Indeed it is. I am in a small firm and, of necessity, we watch our income and expenses closely. Among other things, each of my “partners” and I get a weekly lists of our receipts. Our first 2013 report came out on Friday, January 4. One of my partners commented, “[a]nd so we start again.” As I responded, it certainly seems better than the alternative.
That’s in the nature of being an attorney in private practice. You always have to keep your eye on the bottom line. Sometimes it feels oppressive. Some lawyers react to this dynamic with single-minded focus on the dollars. Some do not, but even they must pay plenty of attention to money.
My sense is that a generation or two ago, lawyers had more time to put into the professional, non-financial side of the practice of law. Perhaps that is just the natural tendency to romanticize the past. I don’t really know if in the good old days, lawyers had more financial breathing space within which to attend to the public service side of the practice.
But I know this: Today, if you let it, making money will be your work life. If you don’t carve out some time to be a professional as well as a business person, money will make sure that you are only a business person. The time to be active in your profession and in your community does not fall like manna from heaven. It has to be snatched from otherwise productive or leisure time. For some lawyers, it just does not seem worthwhile to make that effort. For others it just does not seem possible. It is not for me to second-guess those judgments.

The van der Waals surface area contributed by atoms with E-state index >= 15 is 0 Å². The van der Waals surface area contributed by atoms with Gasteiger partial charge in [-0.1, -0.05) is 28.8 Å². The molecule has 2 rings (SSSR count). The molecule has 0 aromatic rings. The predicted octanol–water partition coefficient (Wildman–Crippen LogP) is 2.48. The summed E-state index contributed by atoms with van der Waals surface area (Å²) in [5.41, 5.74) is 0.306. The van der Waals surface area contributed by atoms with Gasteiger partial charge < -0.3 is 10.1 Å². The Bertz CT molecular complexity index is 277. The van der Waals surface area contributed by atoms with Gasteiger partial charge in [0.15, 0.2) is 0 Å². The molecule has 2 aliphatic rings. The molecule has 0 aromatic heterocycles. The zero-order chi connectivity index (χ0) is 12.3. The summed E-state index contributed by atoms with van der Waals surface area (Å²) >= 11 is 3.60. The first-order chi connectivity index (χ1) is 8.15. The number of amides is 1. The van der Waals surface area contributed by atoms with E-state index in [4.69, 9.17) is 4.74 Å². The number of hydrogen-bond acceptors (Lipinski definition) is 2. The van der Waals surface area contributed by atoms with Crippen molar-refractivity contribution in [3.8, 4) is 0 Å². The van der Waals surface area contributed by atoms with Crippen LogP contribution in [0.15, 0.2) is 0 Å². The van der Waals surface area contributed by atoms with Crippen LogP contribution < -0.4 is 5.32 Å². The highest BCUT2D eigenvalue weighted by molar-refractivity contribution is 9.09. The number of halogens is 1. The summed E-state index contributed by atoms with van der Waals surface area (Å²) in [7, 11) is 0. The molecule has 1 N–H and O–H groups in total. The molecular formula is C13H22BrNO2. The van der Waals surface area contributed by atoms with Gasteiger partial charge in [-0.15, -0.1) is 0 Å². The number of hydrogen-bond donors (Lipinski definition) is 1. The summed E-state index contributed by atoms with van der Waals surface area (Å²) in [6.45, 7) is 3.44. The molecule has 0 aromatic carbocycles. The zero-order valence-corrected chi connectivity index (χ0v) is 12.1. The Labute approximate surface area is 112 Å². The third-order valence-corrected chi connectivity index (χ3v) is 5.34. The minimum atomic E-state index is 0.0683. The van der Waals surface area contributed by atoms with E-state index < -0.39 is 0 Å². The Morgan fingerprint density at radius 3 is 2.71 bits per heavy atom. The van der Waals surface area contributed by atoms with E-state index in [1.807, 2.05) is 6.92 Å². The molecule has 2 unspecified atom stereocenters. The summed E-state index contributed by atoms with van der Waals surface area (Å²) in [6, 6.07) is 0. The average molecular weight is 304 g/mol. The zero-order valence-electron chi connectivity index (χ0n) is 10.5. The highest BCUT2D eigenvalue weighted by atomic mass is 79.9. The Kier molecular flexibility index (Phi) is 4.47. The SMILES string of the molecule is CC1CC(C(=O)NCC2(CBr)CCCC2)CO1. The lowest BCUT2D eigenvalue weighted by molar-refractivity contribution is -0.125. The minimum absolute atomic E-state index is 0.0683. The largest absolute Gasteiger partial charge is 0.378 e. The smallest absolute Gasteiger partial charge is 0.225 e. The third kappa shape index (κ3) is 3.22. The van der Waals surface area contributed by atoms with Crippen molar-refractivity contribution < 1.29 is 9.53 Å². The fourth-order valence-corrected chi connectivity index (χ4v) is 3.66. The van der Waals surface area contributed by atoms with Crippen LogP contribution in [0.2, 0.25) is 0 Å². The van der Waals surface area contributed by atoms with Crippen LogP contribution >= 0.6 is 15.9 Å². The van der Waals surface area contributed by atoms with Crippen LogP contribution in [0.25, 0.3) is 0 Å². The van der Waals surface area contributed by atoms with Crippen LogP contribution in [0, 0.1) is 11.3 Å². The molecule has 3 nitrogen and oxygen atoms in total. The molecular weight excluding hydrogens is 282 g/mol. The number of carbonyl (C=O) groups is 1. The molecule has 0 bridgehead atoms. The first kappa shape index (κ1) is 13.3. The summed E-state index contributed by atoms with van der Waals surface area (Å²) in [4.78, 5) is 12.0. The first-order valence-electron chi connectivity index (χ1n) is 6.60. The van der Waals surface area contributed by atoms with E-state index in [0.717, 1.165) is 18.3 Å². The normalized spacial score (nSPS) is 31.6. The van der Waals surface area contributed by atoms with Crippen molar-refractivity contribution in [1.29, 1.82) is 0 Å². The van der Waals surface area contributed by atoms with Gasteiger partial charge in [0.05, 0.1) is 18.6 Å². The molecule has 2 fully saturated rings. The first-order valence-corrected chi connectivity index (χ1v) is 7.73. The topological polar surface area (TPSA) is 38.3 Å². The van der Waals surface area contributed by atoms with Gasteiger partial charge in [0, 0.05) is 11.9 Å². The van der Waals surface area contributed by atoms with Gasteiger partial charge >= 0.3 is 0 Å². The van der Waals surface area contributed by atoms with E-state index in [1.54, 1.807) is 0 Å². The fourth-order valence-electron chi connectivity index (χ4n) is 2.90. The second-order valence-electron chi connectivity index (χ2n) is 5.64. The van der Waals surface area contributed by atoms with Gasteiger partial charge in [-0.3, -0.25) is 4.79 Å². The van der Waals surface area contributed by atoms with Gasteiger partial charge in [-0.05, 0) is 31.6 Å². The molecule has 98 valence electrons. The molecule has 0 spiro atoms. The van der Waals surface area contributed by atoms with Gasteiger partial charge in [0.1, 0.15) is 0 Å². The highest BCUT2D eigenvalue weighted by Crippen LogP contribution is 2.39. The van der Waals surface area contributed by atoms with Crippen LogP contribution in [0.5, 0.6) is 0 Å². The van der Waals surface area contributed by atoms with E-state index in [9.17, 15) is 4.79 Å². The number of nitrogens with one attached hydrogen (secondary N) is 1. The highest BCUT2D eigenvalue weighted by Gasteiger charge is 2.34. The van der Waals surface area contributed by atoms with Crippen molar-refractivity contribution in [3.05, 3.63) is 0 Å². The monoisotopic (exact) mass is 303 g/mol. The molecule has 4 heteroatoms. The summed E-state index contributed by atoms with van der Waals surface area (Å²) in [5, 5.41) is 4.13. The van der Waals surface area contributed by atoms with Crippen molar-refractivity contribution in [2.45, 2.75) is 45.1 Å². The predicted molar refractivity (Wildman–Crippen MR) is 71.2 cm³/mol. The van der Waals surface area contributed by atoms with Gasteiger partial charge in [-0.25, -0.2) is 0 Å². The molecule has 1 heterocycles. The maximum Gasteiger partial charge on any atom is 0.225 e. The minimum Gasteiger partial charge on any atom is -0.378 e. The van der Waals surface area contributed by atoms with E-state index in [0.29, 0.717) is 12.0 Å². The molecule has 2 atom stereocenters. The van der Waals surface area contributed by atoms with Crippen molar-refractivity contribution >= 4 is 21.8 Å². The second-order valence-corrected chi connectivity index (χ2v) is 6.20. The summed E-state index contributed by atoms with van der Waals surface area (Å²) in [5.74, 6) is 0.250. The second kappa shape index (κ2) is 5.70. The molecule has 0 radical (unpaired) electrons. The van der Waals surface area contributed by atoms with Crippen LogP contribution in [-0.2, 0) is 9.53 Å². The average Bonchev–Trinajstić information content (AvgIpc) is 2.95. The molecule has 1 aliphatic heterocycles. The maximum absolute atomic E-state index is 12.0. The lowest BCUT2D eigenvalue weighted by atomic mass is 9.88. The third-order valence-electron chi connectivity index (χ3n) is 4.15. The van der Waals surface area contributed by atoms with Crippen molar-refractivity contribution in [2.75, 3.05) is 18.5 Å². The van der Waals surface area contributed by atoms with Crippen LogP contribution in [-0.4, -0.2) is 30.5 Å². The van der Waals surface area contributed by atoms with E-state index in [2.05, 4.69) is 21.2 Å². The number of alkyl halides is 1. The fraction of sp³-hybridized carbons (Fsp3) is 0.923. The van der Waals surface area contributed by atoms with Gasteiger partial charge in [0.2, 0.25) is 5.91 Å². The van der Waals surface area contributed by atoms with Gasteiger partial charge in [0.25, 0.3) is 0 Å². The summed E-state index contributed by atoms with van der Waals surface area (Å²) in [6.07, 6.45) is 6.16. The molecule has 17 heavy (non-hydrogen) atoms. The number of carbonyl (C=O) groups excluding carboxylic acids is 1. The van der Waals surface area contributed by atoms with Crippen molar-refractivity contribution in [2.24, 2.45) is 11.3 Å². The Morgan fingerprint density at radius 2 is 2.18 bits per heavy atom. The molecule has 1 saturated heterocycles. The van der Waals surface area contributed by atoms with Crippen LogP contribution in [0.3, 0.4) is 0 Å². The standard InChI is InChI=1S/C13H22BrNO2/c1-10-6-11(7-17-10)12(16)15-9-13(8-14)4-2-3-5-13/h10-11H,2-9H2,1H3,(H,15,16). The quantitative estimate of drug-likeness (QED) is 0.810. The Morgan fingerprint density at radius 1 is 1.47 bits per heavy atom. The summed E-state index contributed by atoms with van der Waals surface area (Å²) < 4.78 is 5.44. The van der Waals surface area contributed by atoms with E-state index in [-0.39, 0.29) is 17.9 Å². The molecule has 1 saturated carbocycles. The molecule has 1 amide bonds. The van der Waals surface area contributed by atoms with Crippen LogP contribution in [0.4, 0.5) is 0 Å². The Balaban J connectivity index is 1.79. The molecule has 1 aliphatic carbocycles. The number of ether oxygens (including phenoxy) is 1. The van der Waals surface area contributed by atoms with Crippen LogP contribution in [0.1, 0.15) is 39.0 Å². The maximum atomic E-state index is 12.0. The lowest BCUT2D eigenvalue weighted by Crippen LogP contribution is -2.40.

The public, the bar associations, and the courts all expect a lot from lawyers. We are required to do continuing legal education. The courts expect us to devote time to pro bono work. The public needs us to do public service. On the other hand, if you don’t pay proper attention to the bottom line, you don’t stay in business.
I am not complaining. I’d rather practice law than do anything else. My own professional and public service work has been personally very satisfying, and on occasion has even helped me to earn a legal fee or two. And I do think some pro bono and public interest work is a fair trade for the monopoly our profession has on access to the courts.
It does seem ironic that, notwithstanding all the pro bono and public service work that lawyers do, our profession has such a lousy reputation. I don’t really expect that will change. Our collective reputation seems tied to the acts of the worst among us. Of course, their behavior is plenty bad. But the truth about most in our profession is far better.
It takes an understanding of the importance of the rule of law, and what lawyers do to make it work, to get that a lawyer who represents a notorious criminal defendant — even a guilty one — is doing good, not promoting evil. As lawyers we need to advance public understanding of our legal system and our profession.